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Drew Hill, 2015 Cohort, Environmental Health Sciences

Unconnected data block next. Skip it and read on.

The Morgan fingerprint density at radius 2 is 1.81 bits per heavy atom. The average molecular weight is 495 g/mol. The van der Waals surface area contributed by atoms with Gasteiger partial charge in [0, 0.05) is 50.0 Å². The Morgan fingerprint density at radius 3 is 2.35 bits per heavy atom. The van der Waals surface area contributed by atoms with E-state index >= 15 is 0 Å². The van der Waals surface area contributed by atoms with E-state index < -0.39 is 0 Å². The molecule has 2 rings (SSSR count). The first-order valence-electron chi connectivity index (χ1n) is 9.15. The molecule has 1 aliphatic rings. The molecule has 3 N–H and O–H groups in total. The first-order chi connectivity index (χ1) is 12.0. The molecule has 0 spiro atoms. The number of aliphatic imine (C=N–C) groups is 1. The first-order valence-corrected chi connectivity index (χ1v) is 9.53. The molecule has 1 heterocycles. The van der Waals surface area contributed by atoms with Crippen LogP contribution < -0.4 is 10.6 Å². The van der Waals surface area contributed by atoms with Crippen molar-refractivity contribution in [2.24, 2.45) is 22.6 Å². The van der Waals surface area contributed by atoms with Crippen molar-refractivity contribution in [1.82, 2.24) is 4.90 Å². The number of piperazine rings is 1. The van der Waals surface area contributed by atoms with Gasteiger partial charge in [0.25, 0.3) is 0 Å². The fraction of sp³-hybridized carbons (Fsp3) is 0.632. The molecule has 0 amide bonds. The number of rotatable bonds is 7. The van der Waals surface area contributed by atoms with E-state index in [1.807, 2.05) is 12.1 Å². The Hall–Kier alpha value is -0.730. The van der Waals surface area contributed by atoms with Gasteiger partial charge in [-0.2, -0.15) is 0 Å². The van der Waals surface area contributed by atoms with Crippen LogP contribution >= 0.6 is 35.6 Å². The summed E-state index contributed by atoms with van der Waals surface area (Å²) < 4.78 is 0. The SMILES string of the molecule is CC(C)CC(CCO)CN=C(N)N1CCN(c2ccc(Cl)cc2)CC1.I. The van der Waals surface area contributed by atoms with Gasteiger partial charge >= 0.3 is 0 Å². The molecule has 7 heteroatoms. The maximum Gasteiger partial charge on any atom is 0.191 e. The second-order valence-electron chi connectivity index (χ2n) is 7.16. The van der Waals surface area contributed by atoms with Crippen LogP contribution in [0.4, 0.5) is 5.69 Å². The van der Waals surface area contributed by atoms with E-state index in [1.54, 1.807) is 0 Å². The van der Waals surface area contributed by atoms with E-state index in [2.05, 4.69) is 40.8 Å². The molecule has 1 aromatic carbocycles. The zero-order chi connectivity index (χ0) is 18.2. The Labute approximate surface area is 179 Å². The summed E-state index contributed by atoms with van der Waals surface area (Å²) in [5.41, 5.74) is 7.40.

Up-goer summary: “Many people burn wood, dry poop, and dead-animals-that-are-now-rocks to make food and stay warm. I study how doing this makes people sick and how we might help people to stop doing this. Burning these things makes a lot of smoke, and breathing this smoke is very bad. Studies show breathing this smoke kills about four hundred-hundred-hundred people every year. Often, this happens because people just do not have cleaner ways to make food or keep warm. I study ways to understand and fix this. I also study ways to understand how much not-clean air people breathe. Today, finding out exactly how much not-clean air people breathe takes a lot of money. This is because computers that read smoke numbers very well are a lot of money. But some computers that read smoke are less money to own because they are not very good at it. I want to turn these bad smoke reading computers into good smoke reading computers that are not much money to own by giving them a brain.” Drew Hill studies the impacts of energy use on the environment, human health, and climate. Most recently, his research has focused on characterizing the link between household solid fuel use and health in a way that informs energy, health, and economic policies. More than 3 billion of the world’s poorest people rely on wood, coal, dung, or crop residues to meet their daily energy needs. These fuels, which are most often employed in open fires or poorly ventilated stoves, billow dirty smoke into users’ kitchens and into the local air. The pollution exposures that result are estimated to lead to over 4 million deaths annually, considerable economic loss, stifled social development, and rapid local climate change. Good Green Ideas Recommendation: I am increasingly interested in the effects of exposure assessment study design on health and energy policies, specifically the misclassification of exposures to PM2.5. The SAGE IGERT program has allowed me the flexibility to reach beyond my primary PhD designation and explore the utility of crowd sourced air quality monitoring networks in reducing such misclassification. I am currently working with colleagues at the School of Public Health to develop a hyper-local network in the East Bay for the purposes of examining the role of machine learning techniques in calibrating low-cost sensor networks.

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